Determiners are words which specify a noun – that is, they point out whether the noun is already known in the sentence.
For example, the dog is known to the readers, a dog is being introduced for the first time. They can pick out a particular thing: this window, that train, those flowers. They can say how much of the noun there is: five potatoes, a lot of rubbish, some milk. They can also say who the noun belongs to: his pencil, my book, everyone’s playtime. The determiners are giving us a specific idea about the noun.
The most common determiners are the, a, and an. You can usually use these to check whether the word you think is a noun is actually one. Put a determiner in front of the word, and see if it makes sense!
In our previous example from the nouns class, if we put a determiner before water… I asked my neighbour if she could (the) water my tomatoes – the determiner clearly doesn’t work, so water is not behaving as a noun.
But My neighbour put plenty of (the) water on my tomatoes… works fine! Water is working as a noun.
For some nouns, especially abstract ones like courage, faith and happiness, you may need to try a different determiner, such as some or a lot of... For example, imagine you were asked to pick out all the nouns in the following sentences:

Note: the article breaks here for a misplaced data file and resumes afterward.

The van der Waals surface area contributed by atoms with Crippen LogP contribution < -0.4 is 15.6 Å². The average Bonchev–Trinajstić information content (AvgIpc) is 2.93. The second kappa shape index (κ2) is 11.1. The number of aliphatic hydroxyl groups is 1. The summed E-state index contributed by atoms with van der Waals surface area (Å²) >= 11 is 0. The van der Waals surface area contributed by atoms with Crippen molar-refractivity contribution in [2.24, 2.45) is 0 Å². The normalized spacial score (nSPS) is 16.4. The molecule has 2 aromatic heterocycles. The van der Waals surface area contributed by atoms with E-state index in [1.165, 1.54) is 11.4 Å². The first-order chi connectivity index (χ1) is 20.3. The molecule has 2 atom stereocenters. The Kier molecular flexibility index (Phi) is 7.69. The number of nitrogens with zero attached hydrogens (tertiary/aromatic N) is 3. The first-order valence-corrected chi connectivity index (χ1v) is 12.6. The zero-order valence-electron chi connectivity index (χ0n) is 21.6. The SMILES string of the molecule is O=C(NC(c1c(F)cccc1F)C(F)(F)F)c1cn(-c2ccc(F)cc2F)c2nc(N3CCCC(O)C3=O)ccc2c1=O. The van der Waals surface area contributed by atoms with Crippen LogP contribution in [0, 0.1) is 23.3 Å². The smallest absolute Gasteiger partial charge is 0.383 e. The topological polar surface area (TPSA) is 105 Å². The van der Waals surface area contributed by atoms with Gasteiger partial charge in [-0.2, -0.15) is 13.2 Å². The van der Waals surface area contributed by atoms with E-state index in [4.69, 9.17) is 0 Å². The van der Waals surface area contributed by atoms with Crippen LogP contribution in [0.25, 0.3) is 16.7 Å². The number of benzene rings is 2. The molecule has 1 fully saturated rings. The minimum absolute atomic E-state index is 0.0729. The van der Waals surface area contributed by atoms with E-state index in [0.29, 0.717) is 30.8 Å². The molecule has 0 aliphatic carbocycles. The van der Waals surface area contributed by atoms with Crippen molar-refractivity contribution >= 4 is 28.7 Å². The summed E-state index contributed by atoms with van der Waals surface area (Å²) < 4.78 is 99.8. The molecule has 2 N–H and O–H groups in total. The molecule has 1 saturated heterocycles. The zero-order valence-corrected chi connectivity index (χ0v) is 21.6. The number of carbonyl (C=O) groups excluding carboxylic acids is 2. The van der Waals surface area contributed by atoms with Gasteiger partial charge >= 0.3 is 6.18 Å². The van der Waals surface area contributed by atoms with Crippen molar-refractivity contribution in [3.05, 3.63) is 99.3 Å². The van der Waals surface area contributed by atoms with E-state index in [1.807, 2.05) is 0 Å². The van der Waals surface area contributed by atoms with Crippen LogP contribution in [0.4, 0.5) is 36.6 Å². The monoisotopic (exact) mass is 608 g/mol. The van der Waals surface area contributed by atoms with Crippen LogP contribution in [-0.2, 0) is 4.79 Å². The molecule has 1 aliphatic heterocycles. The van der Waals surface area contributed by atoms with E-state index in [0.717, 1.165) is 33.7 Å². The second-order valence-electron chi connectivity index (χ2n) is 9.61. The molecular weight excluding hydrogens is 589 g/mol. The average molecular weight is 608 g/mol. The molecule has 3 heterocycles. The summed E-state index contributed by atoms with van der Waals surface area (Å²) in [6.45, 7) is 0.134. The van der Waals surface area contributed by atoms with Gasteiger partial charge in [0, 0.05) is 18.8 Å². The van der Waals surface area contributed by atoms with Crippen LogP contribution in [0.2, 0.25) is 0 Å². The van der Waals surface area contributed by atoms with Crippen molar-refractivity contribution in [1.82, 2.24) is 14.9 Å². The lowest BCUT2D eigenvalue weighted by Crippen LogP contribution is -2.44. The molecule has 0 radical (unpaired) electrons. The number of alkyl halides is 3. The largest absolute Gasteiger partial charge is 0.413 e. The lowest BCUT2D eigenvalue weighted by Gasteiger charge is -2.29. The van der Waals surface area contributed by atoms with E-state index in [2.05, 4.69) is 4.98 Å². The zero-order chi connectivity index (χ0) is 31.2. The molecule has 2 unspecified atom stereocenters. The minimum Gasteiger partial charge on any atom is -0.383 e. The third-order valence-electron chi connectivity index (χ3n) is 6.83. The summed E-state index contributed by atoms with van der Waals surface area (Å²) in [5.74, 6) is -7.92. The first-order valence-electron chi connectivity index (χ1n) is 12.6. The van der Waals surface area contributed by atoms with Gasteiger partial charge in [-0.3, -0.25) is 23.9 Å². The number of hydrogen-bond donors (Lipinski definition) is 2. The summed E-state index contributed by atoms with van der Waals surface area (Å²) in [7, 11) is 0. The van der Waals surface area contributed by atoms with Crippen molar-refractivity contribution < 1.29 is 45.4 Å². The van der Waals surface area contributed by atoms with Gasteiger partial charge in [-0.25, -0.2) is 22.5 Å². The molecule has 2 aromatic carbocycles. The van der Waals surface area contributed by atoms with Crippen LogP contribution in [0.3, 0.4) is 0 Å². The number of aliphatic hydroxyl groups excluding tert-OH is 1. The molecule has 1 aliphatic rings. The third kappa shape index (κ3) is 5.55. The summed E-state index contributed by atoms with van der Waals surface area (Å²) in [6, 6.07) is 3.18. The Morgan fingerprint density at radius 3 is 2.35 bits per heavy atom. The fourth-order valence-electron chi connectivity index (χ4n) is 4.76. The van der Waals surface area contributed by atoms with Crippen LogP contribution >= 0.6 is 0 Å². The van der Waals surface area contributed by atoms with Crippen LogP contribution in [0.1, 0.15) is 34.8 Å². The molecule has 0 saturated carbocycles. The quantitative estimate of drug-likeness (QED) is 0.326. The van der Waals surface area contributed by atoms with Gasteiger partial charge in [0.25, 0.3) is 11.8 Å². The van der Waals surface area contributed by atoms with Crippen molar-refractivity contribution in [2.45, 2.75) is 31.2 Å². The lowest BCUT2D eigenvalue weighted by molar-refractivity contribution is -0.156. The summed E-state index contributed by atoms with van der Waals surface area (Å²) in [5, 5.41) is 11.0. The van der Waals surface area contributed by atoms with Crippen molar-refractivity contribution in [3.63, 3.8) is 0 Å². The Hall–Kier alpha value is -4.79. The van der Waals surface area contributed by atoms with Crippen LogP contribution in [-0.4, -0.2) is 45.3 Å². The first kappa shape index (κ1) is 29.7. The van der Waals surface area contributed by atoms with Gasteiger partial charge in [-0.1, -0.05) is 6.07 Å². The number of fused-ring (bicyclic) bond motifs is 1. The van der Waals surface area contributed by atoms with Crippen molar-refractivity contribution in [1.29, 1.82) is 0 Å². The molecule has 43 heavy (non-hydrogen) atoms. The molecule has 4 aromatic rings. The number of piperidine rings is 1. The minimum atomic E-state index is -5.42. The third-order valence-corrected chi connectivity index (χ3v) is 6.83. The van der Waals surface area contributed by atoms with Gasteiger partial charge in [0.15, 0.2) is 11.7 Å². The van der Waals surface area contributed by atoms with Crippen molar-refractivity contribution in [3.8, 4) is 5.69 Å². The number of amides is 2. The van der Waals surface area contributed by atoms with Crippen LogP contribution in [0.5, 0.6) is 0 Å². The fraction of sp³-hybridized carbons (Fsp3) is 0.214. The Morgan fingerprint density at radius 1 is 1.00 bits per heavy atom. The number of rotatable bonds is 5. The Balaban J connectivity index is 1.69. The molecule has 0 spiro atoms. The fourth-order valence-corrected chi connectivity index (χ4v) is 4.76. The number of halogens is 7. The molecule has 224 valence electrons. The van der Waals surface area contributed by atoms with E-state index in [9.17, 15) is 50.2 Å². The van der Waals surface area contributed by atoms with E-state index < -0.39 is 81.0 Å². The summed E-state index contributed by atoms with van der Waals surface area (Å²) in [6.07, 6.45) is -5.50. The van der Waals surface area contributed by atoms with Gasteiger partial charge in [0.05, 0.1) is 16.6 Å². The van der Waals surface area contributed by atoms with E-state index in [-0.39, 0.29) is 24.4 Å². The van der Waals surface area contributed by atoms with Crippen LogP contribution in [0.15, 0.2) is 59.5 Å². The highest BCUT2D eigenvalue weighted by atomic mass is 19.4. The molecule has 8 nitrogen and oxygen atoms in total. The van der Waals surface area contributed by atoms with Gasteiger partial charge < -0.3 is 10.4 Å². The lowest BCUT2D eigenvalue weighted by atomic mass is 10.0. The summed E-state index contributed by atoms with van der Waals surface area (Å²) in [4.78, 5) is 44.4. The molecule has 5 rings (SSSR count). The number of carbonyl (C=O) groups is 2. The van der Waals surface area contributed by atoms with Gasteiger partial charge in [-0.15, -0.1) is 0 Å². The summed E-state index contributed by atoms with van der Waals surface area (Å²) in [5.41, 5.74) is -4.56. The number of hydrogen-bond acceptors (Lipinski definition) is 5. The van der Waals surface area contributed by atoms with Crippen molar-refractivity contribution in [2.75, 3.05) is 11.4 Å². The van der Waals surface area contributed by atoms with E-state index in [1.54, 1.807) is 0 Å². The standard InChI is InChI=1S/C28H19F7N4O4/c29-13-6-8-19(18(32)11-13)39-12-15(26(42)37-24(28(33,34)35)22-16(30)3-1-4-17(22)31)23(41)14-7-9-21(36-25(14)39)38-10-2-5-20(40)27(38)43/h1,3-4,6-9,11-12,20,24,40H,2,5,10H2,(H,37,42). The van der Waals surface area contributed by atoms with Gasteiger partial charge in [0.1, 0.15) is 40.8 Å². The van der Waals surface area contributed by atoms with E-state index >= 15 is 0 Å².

It took courage to cross the fast-flowing river.
The children had faith in their teachers.
Susan was filled with happiness when she saw her baby brother.
You would easily spot children, teachers, brother and river just by putting the in front. Susan is someone’s name – a proper noun. But to be sure about the other three nouns, try plenty of courage, some faith, a lot of happiness.
Just a couple more words about determiners...
The three most common determiners are also called articles - the, a, and an. There are just three articles, and they specify whether the noun in the writing is known to the reader already (for example, the) or is being introduced for the first time (for example a, or an.)
A small bird flew into my garden this morning. I watched as it fed at the bird table for a while. Later on, the bird had disappeared.
Written by Mim Barnes for propeller.education